Actually, I have a bit of a soft spot for Hinduism. Obviously, it’s just as wrong as every other religion. But you’ve got to love the way it goes all out, celebrating life and sensuality and excess as sacred.
Also, it wasn’t idolatry per se that I had such a problem with regarding Sikhism. Idolatry is a basic human instinct. It’s craven and misguided, and should be resisted, but it’s just a particular way of doing religion. What I really hate about the religious practices of Christianity, Islam and Sikhism, among others, is the hypocrisy: they were all founded on the basis that idolatry was wrong, but then descended into it themselves. Hinduism doesn’t commit the same hypocrisy, as it never denies that there’s anything wrong with idolatry in the first place. On the contrary, it rejoices in it.
I’d go further. Hinduism doesn’t just accept idolatry. It is idolatry. It’s the supreme expression of it. It’s a thousand ancient idolatries, bundled up, mingled together and exploded across the continent like a giant firework. Hinduism is what you get if you say, “ok, idolatry is good, that’s what we’re going to do, now let’s see how carnal and joyous and magnificent we can make it.”
A couple of weeks ago, while I was in Delhi, I was invited by some friends to attend a Durga Puja celebration. This is a Hindu festival which originated in Bengal, but which has spread across India, partly because of the Bengali diaspora but also, I suspect, largely due to the inherent fitness of the meme: it’s a flashy and conspicuous form of the idolatry to which all Hindus are already partial, it encourages participation and involves fun activities like music, dancing and eating sweets, it includes the whole pantheon of Hindu gods, and it’s held as a mass celebration, bringing the community together in its execution.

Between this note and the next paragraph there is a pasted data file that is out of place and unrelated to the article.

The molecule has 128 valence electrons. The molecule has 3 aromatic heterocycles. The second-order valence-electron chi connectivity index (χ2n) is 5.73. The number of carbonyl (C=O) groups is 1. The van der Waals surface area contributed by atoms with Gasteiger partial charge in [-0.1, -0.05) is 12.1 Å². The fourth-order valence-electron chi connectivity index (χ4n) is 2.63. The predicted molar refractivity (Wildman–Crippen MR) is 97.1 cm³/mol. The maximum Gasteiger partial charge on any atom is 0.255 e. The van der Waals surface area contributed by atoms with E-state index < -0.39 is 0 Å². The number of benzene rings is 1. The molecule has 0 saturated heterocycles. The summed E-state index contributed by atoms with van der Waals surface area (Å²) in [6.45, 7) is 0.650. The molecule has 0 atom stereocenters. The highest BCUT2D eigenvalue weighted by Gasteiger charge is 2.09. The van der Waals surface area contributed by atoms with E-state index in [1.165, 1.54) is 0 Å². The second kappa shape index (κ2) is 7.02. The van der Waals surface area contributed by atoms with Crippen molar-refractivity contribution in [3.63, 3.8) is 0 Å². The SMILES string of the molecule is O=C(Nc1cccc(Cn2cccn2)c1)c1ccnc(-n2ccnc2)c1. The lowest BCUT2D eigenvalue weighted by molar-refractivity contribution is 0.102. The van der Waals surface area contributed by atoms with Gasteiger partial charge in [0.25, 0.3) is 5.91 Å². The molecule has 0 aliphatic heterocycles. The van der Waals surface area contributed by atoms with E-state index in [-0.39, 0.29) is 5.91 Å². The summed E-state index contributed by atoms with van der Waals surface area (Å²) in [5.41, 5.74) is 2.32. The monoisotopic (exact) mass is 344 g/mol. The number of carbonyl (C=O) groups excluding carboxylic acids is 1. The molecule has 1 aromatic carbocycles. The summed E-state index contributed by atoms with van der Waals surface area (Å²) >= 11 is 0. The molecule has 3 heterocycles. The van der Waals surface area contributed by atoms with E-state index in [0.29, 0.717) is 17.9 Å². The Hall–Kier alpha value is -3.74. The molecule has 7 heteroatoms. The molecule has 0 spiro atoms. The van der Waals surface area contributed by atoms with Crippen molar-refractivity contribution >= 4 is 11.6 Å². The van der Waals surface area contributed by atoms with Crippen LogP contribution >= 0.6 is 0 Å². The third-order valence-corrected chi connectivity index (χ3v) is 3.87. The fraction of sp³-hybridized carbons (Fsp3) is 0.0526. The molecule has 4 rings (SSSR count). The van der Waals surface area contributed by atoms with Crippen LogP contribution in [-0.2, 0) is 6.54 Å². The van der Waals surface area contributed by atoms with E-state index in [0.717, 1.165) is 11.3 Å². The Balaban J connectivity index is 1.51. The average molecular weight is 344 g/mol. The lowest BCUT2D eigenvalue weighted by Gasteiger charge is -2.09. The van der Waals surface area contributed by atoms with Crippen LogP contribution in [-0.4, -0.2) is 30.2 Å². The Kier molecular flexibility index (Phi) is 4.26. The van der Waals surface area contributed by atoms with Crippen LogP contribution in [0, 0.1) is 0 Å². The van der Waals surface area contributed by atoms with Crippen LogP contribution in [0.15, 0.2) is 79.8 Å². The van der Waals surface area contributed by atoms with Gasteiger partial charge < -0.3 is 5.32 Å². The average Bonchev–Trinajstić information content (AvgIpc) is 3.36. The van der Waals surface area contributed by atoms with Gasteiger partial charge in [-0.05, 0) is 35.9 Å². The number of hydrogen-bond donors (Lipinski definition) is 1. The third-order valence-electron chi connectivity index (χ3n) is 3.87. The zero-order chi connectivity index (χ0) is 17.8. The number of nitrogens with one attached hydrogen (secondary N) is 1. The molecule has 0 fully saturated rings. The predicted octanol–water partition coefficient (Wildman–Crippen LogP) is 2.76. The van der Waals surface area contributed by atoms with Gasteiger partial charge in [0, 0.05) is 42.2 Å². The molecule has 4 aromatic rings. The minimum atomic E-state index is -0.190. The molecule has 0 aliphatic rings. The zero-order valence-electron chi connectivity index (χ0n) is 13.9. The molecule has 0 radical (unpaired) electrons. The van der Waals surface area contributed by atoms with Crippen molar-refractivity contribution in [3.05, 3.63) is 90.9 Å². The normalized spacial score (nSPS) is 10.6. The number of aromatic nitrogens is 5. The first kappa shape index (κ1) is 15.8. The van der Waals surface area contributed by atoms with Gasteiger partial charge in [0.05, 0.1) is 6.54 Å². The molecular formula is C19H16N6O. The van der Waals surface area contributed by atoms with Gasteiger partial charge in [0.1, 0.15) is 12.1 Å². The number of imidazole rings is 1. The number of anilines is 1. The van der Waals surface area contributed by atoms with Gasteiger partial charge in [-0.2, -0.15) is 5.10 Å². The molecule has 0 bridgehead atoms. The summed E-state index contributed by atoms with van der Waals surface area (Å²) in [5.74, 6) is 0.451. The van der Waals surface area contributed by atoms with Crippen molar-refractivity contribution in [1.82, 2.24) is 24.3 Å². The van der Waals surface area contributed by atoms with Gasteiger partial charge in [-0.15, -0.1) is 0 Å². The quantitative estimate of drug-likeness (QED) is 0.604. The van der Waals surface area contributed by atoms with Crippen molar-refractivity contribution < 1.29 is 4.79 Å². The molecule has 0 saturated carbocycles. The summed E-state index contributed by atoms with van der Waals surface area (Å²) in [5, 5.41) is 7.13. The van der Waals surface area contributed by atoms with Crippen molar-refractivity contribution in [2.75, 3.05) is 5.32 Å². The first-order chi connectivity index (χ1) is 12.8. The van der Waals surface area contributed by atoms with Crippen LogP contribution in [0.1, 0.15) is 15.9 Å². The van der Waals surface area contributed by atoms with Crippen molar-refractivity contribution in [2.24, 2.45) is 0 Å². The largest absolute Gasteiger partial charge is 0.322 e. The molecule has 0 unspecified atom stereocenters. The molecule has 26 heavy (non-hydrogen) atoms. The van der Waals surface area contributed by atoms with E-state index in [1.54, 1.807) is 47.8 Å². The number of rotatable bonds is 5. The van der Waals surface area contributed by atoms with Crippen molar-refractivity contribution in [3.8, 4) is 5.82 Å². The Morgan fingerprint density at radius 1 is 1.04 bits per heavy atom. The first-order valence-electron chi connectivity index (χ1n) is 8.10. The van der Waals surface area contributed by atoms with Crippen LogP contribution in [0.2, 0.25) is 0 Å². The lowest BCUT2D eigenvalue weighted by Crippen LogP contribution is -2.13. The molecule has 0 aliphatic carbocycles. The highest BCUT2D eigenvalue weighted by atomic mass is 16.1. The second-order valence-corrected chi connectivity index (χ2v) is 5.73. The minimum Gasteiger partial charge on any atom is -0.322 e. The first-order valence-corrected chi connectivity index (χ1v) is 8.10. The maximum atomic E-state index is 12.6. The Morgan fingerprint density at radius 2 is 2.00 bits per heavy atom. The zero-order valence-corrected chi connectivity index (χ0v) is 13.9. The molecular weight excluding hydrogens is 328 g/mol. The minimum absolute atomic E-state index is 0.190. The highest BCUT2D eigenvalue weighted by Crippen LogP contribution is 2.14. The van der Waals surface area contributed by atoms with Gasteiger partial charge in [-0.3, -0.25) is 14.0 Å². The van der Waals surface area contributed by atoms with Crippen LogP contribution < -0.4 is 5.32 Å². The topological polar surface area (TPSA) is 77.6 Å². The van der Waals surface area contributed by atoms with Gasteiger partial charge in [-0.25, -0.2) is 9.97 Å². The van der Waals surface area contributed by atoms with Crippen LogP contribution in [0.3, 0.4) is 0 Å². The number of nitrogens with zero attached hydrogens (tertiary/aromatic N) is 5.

Basically what happens is, you put up a big marquee several days beforehand, and at one end of it, you put a tableau of statues of the Hindu gods, centred around the goddess Durga herself. (Durga is an incarnation of Devi or Shakti, the primary female personification of the divine, and a variation of Parvati, wife of Shiva, and Kali, the black goddess of death and destruction – the theology is all quite complicated and you can look it up yourself if you’re interested.) You then hold several days of music and dancing in the marquee, which are free for people to turn up and watch, or participate in. At the end of the five day festival period, you take the statues and throw them in a river. It’s as simple as that.